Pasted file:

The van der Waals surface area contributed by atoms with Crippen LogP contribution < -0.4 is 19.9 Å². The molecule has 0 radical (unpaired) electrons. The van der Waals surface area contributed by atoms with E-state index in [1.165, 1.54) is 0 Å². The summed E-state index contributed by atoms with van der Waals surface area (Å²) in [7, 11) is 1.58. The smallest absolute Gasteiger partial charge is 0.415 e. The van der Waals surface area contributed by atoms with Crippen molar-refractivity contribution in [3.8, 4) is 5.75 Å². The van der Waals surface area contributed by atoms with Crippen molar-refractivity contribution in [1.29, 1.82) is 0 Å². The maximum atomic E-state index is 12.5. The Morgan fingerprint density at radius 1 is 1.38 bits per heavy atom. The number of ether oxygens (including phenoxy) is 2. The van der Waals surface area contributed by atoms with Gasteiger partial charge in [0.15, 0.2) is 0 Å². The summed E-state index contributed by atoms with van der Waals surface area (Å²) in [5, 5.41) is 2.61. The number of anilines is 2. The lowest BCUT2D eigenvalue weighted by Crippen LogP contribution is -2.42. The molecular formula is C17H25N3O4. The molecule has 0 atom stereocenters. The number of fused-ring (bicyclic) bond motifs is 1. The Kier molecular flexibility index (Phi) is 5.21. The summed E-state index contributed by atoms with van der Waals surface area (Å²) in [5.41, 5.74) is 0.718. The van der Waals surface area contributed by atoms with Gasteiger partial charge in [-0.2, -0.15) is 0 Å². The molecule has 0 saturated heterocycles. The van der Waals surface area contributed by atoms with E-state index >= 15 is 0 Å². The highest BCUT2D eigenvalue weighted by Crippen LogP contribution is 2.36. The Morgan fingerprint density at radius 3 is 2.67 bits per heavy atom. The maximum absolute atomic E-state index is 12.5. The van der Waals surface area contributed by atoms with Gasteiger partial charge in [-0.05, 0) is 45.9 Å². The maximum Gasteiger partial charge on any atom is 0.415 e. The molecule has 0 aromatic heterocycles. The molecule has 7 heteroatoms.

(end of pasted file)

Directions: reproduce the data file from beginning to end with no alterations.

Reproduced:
The van der Waals surface area contributed by atoms with Crippen LogP contribution < -0.4 is 19.9 Å². The molecule has 0 radical (unpaired) electrons. The van der Waals surface area contributed by atoms with E-state index in [1.165, 1.54) is 0 Å². The summed E-state index contributed by atoms with van der Waals surface area (Å²) in [7, 11) is 1.58. The smallest absolute Gasteiger partial charge is 0.415 e. The van der Waals surface area contributed by atoms with Crippen molar-refractivity contribution in [3.8, 4) is 5.75 Å². The van der Waals surface area contributed by atoms with Crippen molar-refractivity contribution in [1.29, 1.82) is 0 Å². The maximum atomic E-state index is 12.5. The Morgan fingerprint density at radius 1 is 1.38 bits per heavy atom. The number of ether oxygens (including phenoxy) is 2. The van der Waals surface area contributed by atoms with Gasteiger partial charge in [0.15, 0.2) is 0 Å². The summed E-state index contributed by atoms with van der Waals surface area (Å²) in [5, 5.41) is 2.61. The number of anilines is 2. The lowest BCUT2D eigenvalue weighted by Crippen LogP contribution is -2.42. The molecular formula is C17H25N3O4. The molecule has 0 atom stereocenters. The number of fused-ring (bicyclic) bond motifs is 1. The Kier molecular flexibility index (Phi) is 5.21. The summed E-state index contributed by atoms with van der Waals surface area (Å²) in [5.41, 5.74) is 0.718. The van der Waals surface area contributed by atoms with Gasteiger partial charge in [-0.2, -0.15) is 0 Å². The molecule has 0 saturated heterocycles. The van der Waals surface area contributed by atoms with E-state index >= 15 is 0 Å². The highest BCUT2D eigenvalue weighted by Crippen LogP contribution is 2.36. The Morgan fingerprint density at radius 3 is 2.67 bits per heavy atom. The maximum absolute atomic E-state index is 12.5. The van der Waals surface area contributed by atoms with Gasteiger partial charge in [-0.05, 0) is 45.9 Å². The maximum Gasteiger partial charge on any atom is 0.415 e. The molecule has 0 aromatic heterocycles. The molecule has 7 heteroatoms.